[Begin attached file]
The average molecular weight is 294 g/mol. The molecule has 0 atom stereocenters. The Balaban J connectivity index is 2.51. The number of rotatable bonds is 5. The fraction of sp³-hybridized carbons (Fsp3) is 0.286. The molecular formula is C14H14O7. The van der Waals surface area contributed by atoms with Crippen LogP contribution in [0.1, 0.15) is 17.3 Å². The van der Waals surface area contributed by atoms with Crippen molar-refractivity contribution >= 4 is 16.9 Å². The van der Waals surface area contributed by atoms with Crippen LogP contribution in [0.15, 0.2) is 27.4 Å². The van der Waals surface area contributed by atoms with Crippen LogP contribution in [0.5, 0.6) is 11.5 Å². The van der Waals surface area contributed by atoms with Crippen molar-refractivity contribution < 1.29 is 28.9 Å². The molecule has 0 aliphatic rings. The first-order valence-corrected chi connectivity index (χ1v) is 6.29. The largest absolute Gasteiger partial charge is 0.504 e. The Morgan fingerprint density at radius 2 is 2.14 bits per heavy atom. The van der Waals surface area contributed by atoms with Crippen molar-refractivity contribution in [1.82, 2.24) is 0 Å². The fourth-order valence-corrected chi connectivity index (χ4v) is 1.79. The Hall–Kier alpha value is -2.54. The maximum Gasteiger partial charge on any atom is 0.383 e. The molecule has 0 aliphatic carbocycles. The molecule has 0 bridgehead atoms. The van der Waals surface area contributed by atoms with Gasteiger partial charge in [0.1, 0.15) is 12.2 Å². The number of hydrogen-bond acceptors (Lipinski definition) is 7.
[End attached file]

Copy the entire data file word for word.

The average molecular weight is 294 g/mol. The molecule has 0 atom stereocenters. The Balaban J connectivity index is 2.51. The number of rotatable bonds is 5. The fraction of sp³-hybridized carbons (Fsp3) is 0.286. The molecular formula is C14H14O7. The van der Waals surface area contributed by atoms with Crippen LogP contribution in [0.1, 0.15) is 17.3 Å². The van der Waals surface area contributed by atoms with Crippen molar-refractivity contribution >= 4 is 16.9 Å². The van der Waals surface area contributed by atoms with Crippen LogP contribution in [0.15, 0.2) is 27.4 Å². The van der Waals surface area contributed by atoms with Crippen LogP contribution in [0.5, 0.6) is 11.5 Å². The van der Waals surface area contributed by atoms with Crippen molar-refractivity contribution < 1.29 is 28.9 Å². The molecule has 0 aliphatic rings. The first-order valence-corrected chi connectivity index (χ1v) is 6.29. The largest absolute Gasteiger partial charge is 0.504 e. The Morgan fingerprint density at radius 2 is 2.14 bits per heavy atom. The van der Waals surface area contributed by atoms with Crippen molar-refractivity contribution in [1.82, 2.24) is 0 Å². The fourth-order valence-corrected chi connectivity index (χ4v) is 1.79. The Hall–Kier alpha value is -2.54. The maximum Gasteiger partial charge on any atom is 0.383 e. The molecule has 0 aliphatic carbocycles. The molecule has 0 bridgehead atoms. The van der Waals surface area contributed by atoms with Gasteiger partial charge in [0.1, 0.15) is 12.2 Å². The number of hydrogen-bond acceptors (Lipinski definition) is 7.